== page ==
Aris was the very first Advocate & Pray child posted on this blog. If you’ve looked at all the things on the sidebar, you’ve seen her silhouette and read the snippet of her bio posted beneath. You may also have read the update saying that a family was interested in adopting her. I contacted her agency this week to ask about her status and they told me that the family did not move forward with adopting Aris. They also said that is a lot of uncertainty surrounding adoptions in Ethiopia at this time. PLEASE, keep praying for Aris specifically and for the orphans of Ethiopia and the issues surrounding them. Aris has continued to be heavy on my heart. Usually when people (myself included) look through the lists of waiting children, it’s a face that stands out. With Aris, something about her short bio just jumped out to me. This is a precious little girl who needs to be loved, and she’s very close to aging out of the system and losing her chance to be part of a family. Unless someone steps in after she ages out, this will leave her vulnerable to those who might exploit her. Again, please continue to pray for Aris.

Praise the Lord for more encouraging news concerning Vitalik. God answered our prayers for him before we even knew to pray them. My missionary friend, Karen Springs, recently left a comment to let us know that friends of hers from Utah adopted Vitalik a year ago. How exciting to hear that!

The Others
So far we’ve prayed for nine children here on TIO. We probably won’t know what happens to most of them this side of heaven. Please don’t stop praying for them just because their two week segment is over. As I mentioned above, for some reason Aris grabbed a special place in my heart so I’ve continued praying for her and thinking of her. Maybe one of the kids has stood out to you to. We teens might not be able to adopt kids into our families, but we can adopted them into our prayer life for sure. And if you ever learn how one of these kids is doing down the road, please share with us! It’s always a special blessing to see how our prayers or answered or know how to pray more specifically.

Have any of the nine kids prayed for here on TIO particularly touched you? Which one? Is there a waiting child who hasn’t been featured here that you’re praying for on your own? Let us know and maybe we can feature him or her on a future A&P post.

Advocate & Pray: Tristan

TristanTristan’s story and his big, bright smile caught my eye as I looked through the Adopt Us Kids listings. Tristan is 13 years old and is waiting for a family in the state of Missouri, where he is currently in the custody of the Children’s Division.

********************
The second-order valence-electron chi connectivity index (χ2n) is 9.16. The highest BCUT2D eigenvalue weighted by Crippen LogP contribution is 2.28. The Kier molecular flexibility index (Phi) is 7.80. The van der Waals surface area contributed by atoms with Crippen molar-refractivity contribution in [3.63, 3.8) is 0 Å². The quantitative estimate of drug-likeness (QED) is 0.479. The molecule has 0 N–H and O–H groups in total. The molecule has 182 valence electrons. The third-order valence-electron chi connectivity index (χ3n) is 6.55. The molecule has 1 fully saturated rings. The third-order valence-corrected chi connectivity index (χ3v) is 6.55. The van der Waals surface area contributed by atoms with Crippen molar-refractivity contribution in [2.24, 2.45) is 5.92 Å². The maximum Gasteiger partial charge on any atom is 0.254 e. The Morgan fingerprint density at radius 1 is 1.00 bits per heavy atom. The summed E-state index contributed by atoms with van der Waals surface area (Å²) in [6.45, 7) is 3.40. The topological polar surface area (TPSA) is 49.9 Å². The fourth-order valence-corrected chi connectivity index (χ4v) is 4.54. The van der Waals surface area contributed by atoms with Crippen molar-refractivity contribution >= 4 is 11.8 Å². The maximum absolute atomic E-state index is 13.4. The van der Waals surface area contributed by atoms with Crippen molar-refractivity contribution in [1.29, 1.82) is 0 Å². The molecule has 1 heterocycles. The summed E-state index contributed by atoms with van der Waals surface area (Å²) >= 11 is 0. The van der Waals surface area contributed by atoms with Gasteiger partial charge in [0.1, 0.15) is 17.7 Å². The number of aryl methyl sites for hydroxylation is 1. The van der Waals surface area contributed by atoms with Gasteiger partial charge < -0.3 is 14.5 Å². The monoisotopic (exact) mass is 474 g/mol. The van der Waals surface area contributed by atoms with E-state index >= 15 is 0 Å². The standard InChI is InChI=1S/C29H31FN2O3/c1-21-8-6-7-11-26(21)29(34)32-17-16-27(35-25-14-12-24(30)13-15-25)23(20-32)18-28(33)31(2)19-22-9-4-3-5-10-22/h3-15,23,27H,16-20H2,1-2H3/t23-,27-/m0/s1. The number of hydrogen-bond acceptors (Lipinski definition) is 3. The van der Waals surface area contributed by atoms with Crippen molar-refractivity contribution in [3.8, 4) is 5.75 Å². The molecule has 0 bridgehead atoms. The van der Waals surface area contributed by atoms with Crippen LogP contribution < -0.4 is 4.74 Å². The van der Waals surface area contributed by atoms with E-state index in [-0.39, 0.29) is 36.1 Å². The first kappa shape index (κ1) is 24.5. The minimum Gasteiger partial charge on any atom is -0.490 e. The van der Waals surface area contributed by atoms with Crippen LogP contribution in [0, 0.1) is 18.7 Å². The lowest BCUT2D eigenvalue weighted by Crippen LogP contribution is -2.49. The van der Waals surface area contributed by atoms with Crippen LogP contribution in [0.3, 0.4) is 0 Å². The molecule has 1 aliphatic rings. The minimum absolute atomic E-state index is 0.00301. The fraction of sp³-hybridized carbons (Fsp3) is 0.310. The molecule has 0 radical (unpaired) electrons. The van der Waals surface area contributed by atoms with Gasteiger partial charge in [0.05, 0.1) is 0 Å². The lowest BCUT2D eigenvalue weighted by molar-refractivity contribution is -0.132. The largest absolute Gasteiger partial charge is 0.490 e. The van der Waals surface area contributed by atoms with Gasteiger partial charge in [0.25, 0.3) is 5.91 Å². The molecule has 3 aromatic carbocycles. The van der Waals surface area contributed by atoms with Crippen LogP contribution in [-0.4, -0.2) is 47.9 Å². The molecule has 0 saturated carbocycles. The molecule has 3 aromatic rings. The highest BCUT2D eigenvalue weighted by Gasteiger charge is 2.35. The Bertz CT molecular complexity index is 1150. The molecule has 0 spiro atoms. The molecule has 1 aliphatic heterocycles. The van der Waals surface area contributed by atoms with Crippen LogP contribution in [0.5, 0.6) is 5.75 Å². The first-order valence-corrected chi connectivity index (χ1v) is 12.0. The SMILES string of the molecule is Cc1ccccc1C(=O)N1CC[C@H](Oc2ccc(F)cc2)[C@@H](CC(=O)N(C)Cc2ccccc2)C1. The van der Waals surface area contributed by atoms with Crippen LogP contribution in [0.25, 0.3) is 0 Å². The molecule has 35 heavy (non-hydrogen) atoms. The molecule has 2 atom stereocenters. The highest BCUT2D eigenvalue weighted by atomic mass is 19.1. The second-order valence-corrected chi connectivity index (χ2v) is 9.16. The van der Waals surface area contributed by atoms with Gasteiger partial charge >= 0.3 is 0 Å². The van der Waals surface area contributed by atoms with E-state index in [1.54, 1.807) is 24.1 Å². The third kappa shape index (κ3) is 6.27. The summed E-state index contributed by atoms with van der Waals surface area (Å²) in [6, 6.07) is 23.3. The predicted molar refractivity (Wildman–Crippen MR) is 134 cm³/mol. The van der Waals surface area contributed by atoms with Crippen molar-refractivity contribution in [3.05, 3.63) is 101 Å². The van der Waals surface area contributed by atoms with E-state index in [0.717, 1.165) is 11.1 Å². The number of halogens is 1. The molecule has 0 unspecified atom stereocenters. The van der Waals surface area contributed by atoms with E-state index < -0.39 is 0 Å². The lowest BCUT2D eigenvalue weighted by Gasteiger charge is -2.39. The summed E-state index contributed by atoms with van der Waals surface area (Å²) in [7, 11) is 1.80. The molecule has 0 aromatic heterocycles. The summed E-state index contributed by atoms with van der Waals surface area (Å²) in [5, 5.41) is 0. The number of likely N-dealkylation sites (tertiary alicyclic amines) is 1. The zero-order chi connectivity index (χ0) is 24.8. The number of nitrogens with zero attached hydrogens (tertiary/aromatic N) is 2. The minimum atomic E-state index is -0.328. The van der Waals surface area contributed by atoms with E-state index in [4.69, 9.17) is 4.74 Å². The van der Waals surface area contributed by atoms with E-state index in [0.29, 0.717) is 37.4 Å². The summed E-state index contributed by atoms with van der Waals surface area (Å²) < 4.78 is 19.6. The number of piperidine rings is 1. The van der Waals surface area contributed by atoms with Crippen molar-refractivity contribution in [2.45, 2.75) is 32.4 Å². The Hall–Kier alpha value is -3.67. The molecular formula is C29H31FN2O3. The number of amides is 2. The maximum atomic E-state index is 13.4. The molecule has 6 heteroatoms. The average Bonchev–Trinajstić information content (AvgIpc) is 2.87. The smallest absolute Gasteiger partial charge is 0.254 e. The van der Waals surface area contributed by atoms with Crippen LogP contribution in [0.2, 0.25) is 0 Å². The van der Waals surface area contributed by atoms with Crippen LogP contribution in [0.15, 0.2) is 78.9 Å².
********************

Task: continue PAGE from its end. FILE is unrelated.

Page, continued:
Tristan is listed with Adopt Us Kids
United States

Tristan was placed in foster care after being removed from the person his mother had left him with for a long period of time. The home he was residing in was very minimal in many aspects.  Tristan shows a great deal of anger and was difficult to handle. He was aggressive towards his siblings.

Tristan is in the sixth grade. He is doing very well with his grades and seems to be adjusting to school better this year. He plays the violin and is in the orchestra. Tristan also played basketball and is very athletic.”

Visit Tristan’s profile

Take Action

Join the prayer chain for Tristan

Share on Social Media
Join me in praying for Tristan to find a forever family.  Click to tweet

13 year old Tristan needs a family.  Click to tweet

Advocate & Pray: Vitalik

Vitalik Two things made me decide to feature this particular orphan this week. For one, we haven’t prayed for a boy yet. Can’t be all girls, right? (Though there’s often a disproportionate number of girls because parents prefer boys in many cultures. But that’s a different subject for a different time.) The second reason is his name. One of my favorite posts on Karen Spring’s blog was about a young man named Vitalik.

Vitalik is listed with Doorways to Hope

Vitalik is a friendly, easygoing, funny and active 12-year-old boy. He loves to play chess, board games and soccer. He is considered a leader. Every day, he prays to God for a momma and papa. Will you join in praying for a forever family for Vitalik?

Visit Vitalik’s Profile

Take Action

Join the prayer chain for Vitalik
For newcomers to TIO, check out Prayer Chains/Vigils on the Ways to Help page to learn how it works.

Share about Vitalik.
Pray for Ukrainian orphan Vitalik. Click to Tweet

Ukrainian orphan Vitalik prays daily for a mama and papa. Click to Tweet